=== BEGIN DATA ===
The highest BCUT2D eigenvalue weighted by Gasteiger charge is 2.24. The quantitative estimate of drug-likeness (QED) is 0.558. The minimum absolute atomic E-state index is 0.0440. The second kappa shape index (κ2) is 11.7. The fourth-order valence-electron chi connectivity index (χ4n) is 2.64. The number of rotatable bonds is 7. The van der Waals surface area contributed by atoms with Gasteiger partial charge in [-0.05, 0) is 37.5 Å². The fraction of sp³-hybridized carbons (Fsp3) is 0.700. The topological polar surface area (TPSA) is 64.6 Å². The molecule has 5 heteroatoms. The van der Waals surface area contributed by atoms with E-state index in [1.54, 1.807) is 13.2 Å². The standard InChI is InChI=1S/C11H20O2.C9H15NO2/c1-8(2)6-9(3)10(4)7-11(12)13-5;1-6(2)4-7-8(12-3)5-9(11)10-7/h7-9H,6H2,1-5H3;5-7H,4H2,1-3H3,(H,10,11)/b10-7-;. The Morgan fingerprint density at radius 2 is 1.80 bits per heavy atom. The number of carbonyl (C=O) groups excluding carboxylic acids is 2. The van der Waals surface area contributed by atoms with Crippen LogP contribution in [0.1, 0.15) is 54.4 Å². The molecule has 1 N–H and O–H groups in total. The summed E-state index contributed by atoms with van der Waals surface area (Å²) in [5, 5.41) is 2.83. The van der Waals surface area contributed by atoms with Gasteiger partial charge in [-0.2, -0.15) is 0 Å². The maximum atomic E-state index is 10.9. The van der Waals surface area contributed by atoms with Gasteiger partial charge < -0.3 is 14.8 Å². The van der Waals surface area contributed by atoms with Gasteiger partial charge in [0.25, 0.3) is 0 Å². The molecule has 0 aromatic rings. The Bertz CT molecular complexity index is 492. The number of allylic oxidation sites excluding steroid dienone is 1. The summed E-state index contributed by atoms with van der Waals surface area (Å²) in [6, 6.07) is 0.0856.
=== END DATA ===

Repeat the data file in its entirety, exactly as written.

The highest BCUT2D eigenvalue weighted by Gasteiger charge is 2.24. The quantitative estimate of drug-likeness (QED) is 0.558. The minimum absolute atomic E-state index is 0.0440. The second kappa shape index (κ2) is 11.7. The fourth-order valence-electron chi connectivity index (χ4n) is 2.64. The number of rotatable bonds is 7. The van der Waals surface area contributed by atoms with Gasteiger partial charge in [-0.05, 0) is 37.5 Å². The fraction of sp³-hybridized carbons (Fsp3) is 0.700. The topological polar surface area (TPSA) is 64.6 Å². The molecule has 5 heteroatoms. The van der Waals surface area contributed by atoms with E-state index in [1.54, 1.807) is 13.2 Å². The standard InChI is InChI=1S/C11H20O2.C9H15NO2/c1-8(2)6-9(3)10(4)7-11(12)13-5;1-6(2)4-7-8(12-3)5-9(11)10-7/h7-9H,6H2,1-5H3;5-7H,4H2,1-3H3,(H,10,11)/b10-7-;. The Morgan fingerprint density at radius 2 is 1.80 bits per heavy atom. The number of carbonyl (C=O) groups excluding carboxylic acids is 2. The van der Waals surface area contributed by atoms with Crippen LogP contribution in [0.1, 0.15) is 54.4 Å². The molecule has 1 N–H and O–H groups in total. The summed E-state index contributed by atoms with van der Waals surface area (Å²) in [5, 5.41) is 2.83. The van der Waals surface area contributed by atoms with Gasteiger partial charge in [-0.2, -0.15) is 0 Å². The maximum atomic E-state index is 10.9. The van der Waals surface area contributed by atoms with Gasteiger partial charge < -0.3 is 14.8 Å². The van der Waals surface area contributed by atoms with Gasteiger partial charge in [0.25, 0.3) is 0 Å². The molecule has 0 aromatic rings. The Bertz CT molecular complexity index is 492. The number of allylic oxidation sites excluding steroid dienone is 1. The summed E-state index contributed by atoms with van der Waals surface area (Å²) in [6, 6.07) is 0.0856.